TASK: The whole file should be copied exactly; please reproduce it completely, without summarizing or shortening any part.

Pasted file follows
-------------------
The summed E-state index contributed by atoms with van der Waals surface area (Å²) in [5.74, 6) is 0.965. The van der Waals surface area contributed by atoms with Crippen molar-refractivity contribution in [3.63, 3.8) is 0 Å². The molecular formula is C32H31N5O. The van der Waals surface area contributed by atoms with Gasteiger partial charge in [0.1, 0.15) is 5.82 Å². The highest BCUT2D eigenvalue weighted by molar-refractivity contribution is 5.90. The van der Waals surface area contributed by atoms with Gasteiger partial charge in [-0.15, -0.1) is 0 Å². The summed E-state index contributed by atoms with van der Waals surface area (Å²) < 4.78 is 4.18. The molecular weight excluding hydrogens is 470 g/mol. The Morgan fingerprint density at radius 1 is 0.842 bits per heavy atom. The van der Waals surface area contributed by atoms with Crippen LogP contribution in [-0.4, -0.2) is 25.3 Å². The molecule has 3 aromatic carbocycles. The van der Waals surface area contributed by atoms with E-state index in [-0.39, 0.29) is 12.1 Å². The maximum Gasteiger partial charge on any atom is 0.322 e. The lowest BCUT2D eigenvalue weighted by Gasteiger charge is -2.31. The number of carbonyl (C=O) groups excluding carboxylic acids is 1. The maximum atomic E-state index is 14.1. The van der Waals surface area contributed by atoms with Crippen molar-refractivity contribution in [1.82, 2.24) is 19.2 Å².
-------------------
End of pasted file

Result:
The summed E-state index contributed by atoms with van der Waals surface area (Å²) in [5.74, 6) is 0.965. The van der Waals surface area contributed by atoms with Crippen molar-refractivity contribution in [3.63, 3.8) is 0 Å². The molecular formula is C32H31N5O. The van der Waals surface area contributed by atoms with Gasteiger partial charge in [0.1, 0.15) is 5.82 Å². The highest BCUT2D eigenvalue weighted by molar-refractivity contribution is 5.90. The van der Waals surface area contributed by atoms with Gasteiger partial charge in [-0.15, -0.1) is 0 Å². The summed E-state index contributed by atoms with van der Waals surface area (Å²) < 4.78 is 4.18. The molecular weight excluding hydrogens is 470 g/mol. The Morgan fingerprint density at radius 1 is 0.842 bits per heavy atom. The van der Waals surface area contributed by atoms with Crippen LogP contribution in [-0.4, -0.2) is 25.3 Å². The molecule has 3 aromatic carbocycles. The van der Waals surface area contributed by atoms with E-state index in [-0.39, 0.29) is 12.1 Å². The maximum Gasteiger partial charge on any atom is 0.322 e. The lowest BCUT2D eigenvalue weighted by Gasteiger charge is -2.31. The number of carbonyl (C=O) groups excluding carboxylic acids is 1. The maximum atomic E-state index is 14.1. The van der Waals surface area contributed by atoms with Crippen molar-refractivity contribution in [1.82, 2.24) is 19.2 Å².